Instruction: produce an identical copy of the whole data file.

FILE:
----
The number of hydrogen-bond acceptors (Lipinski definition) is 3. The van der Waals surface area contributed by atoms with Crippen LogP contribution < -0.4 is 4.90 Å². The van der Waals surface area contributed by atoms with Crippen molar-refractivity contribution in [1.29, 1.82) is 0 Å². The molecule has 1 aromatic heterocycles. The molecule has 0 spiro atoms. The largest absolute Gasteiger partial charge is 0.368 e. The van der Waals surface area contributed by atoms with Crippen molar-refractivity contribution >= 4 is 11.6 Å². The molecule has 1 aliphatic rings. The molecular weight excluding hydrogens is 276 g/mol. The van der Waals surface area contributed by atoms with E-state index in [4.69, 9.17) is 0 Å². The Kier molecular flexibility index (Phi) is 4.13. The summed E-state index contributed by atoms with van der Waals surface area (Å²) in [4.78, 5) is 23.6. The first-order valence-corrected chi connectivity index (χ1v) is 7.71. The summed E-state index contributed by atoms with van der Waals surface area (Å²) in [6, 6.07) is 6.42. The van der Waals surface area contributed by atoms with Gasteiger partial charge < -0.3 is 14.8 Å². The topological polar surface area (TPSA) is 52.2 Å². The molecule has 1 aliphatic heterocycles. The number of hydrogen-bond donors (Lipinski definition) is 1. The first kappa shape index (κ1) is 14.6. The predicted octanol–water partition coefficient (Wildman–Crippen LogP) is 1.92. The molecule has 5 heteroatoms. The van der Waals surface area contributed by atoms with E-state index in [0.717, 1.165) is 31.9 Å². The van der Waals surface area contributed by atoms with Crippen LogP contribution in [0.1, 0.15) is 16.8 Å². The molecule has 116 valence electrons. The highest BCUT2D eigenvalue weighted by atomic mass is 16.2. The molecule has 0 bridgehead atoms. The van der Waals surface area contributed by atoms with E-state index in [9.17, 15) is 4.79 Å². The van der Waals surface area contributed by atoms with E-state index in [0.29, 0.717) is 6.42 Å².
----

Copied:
The number of hydrogen-bond acceptors (Lipinski definition) is 3. The van der Waals surface area contributed by atoms with Crippen LogP contribution < -0.4 is 4.90 Å². The van der Waals surface area contributed by atoms with Crippen molar-refractivity contribution in [1.29, 1.82) is 0 Å². The molecule has 1 aromatic heterocycles. The molecule has 0 spiro atoms. The largest absolute Gasteiger partial charge is 0.368 e. The van der Waals surface area contributed by atoms with Crippen molar-refractivity contribution >= 4 is 11.6 Å². The molecule has 1 aliphatic rings. The molecular weight excluding hydrogens is 276 g/mol. The van der Waals surface area contributed by atoms with E-state index in [4.69, 9.17) is 0 Å². The Kier molecular flexibility index (Phi) is 4.13. The summed E-state index contributed by atoms with van der Waals surface area (Å²) in [4.78, 5) is 23.6. The first-order valence-corrected chi connectivity index (χ1v) is 7.71. The summed E-state index contributed by atoms with van der Waals surface area (Å²) in [6, 6.07) is 6.42. The van der Waals surface area contributed by atoms with Gasteiger partial charge < -0.3 is 14.8 Å². The topological polar surface area (TPSA) is 52.2 Å². The molecule has 1 aliphatic heterocycles. The number of hydrogen-bond donors (Lipinski definition) is 1. The first kappa shape index (κ1) is 14.6. The predicted octanol–water partition coefficient (Wildman–Crippen LogP) is 1.92. The molecule has 5 heteroatoms. The van der Waals surface area contributed by atoms with E-state index in [0.717, 1.165) is 31.9 Å². The van der Waals surface area contributed by atoms with Crippen LogP contribution in [0.1, 0.15) is 16.8 Å². The molecule has 116 valence electrons. The highest BCUT2D eigenvalue weighted by atomic mass is 16.2. The molecule has 0 bridgehead atoms. The van der Waals surface area contributed by atoms with E-state index in [9.17, 15) is 4.79 Å². The van der Waals surface area contributed by atoms with E-state index in [0.29, 0.717) is 6.42 Å².